Friday, September 21, 2001

For Immediate Release September 11th Root Causes of Terrorism

Canadian Research Institute for the Advancement of Women (CRIAW)
September 21, 2001

The Canadian Research Institute for the Advancement of Women (CRIAW) joins its sisters from around the world in condemning this heinous acts of violence which took place on September 11th and which killed thousands of innocent people - not only from the United States, but also from Canada and many other parts of the world. The magnitude of this tragedy reaches far beyond the soil of North America as people are grieving the loss of their loved ones all over the world. We express our deep sympathy to all of them.

“In the midst of the grief and many other strong emotional reactions, including rage, we find it hard to take time to reflect and understand what has happened in New York and Washington D.C. Yet there is no other response that is as critical in dealing with this tragedy. An intense deliberation, not only by the United States and other NATO Members, but also by the whole world, is desperately needed” said Nayyar Javed president-elect of CRIAW.

“The Canadian government must show leadership in shifting the focus from revenge to exploring other initiatives that may help identify long-term solutions to terrorism. We must not lash out in anger. Instead, any initiatives we take must be intense, sustained and positive” continued Ms. Javed.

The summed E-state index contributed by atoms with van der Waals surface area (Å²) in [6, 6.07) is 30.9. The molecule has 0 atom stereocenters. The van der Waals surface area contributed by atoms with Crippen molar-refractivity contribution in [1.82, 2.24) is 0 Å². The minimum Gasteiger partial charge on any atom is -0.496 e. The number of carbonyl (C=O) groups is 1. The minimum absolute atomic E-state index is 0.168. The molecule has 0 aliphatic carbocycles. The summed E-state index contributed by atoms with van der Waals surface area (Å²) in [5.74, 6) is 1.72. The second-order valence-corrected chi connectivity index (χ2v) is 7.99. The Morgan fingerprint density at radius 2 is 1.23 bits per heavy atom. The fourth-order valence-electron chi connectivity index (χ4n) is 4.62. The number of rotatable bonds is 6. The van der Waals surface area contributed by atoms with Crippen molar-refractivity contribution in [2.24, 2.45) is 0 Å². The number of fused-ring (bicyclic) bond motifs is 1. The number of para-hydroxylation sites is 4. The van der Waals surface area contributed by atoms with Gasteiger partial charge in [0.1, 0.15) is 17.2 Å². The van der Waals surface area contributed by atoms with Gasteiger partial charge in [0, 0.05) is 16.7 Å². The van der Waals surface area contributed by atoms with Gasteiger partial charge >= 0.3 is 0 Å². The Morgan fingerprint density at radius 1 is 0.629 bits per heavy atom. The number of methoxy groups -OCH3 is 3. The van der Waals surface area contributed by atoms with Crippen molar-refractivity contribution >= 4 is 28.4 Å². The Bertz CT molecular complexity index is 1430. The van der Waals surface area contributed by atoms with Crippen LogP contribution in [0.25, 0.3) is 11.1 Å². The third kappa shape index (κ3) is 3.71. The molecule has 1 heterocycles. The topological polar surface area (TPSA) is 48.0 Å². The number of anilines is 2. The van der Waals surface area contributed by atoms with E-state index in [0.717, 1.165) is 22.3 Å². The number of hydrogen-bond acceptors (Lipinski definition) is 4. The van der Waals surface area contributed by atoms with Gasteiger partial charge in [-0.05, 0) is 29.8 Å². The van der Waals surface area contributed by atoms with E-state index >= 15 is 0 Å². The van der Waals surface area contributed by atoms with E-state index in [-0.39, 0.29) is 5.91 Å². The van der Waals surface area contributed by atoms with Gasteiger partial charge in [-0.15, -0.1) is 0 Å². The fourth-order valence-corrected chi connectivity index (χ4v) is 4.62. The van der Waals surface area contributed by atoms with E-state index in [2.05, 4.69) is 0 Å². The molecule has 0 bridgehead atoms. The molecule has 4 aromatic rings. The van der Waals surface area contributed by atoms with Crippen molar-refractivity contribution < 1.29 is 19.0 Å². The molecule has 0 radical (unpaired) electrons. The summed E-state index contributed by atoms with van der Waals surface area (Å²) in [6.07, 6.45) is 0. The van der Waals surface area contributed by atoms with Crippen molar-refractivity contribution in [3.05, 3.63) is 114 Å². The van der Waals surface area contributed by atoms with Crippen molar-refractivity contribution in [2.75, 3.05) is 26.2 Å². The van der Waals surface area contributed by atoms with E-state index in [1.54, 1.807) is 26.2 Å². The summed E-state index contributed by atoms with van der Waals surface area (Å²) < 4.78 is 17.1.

CRIAW is deeply concerned the “thirst for revenge”. The hatred for racialized Canadians, particularly Muslims and persons of Arab origin, is currently simmering and may explode. We urge the Canadian government and citizens to take immediate steps to prevent harassment and violence.

The Canadian government as well as Canadian citizens need to turn this difficult time into a moment to reflect on the root causes of terrorism. The tragedy that has hit all of us needs a response which gives due consideration to a number of difficult questions. For example, we must consider as the impact of foreign policy on society - inasmuch as it may inadvertently promote and entrench hatred and violence. We must consider the needs of the victims of the attack, and consider, as well as a humanitarian approach that will aid the people of the United States in these difficult times. But we must also not lose sight of the rest of the world, and should , as well as give aid in terms of education, health care, economic and democratic development for the peoples around the world.

Let us take the opportunity to turn this tragedy into a commitment to promote peace, equality, non violence, human rights and development around the world.

For information please contact the CRIAW office at 613 563-0681
Canadian Research Institute for the Advancement of Women